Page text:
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Small-Time Crime Crackdown

March 10, 1996

Re: "LAPD Gets Neighborly With Small-Time Crime," Feb. 16.

Community-based policing is working! Members of the Foothill Area Community-Police Advisory Board have been nudging the local brass to spend more time on the small things for years. For 1995 we identified areas with graffiti, day laborers and gang activity for special attention. This year we have as a group asked them to go after gang activity at one location, illegal vendor activity at another and the street-racing problem in Sylmar.

These are specific problems that [the advisory board], after discussion and debate, voted to ask our police officers to work with us [on] and develop strategies to solve. We, volunteers and LAPD employees, worked together to plan ways to make changes that we feel are important to our community.

Arresting a petty thief takes an officer off the street and slightly increases response time.

I personally would rather run a slightly higher risk of dying if the trade-off is living in a far more orderly society. Further, we will probably find that if we stop petty thieves and scofflaws, they won't become accustomed to breaking the law and progress to a life of habitual crime.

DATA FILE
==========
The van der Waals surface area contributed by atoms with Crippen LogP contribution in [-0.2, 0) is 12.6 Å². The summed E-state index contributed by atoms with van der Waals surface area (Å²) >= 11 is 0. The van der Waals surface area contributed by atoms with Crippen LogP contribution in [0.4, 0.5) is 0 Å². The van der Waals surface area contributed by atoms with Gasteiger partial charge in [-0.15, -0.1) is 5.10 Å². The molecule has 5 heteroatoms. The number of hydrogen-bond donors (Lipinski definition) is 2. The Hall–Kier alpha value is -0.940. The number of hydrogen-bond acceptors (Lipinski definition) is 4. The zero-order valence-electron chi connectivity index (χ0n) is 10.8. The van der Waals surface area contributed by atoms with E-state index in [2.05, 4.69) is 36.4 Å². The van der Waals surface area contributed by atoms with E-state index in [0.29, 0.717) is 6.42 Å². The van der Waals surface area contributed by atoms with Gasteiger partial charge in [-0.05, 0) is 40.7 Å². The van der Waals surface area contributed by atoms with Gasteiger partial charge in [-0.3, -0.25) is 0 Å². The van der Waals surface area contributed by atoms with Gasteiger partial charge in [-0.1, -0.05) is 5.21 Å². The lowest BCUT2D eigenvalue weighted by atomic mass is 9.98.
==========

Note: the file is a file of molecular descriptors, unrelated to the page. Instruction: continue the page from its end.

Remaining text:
THOMAS M. WEISSBARTH

Sylmar

Weissbarth is a volunteer co-chairman of the Foothill Area Community-Police Advisory Board.

* I was amazed to see the article in your Feb. 16th issue, "LAPD Gets Neighborly With Small-Time Crime," which showed the police arresting and putting handcuffs on a peanut and orange vendor. Since when is it a crime to sell fruit on the street? At a time when jobs are hard to get I would think society would encourage the initiative displayed by [Daniel] Torres. Certainly it is a convenience to consumers to have his produce available.

We are constantly being told we need more police on the beat. Why, if their function is to harass people making an honest living?

IRIS EDINGER

Woodland Hills

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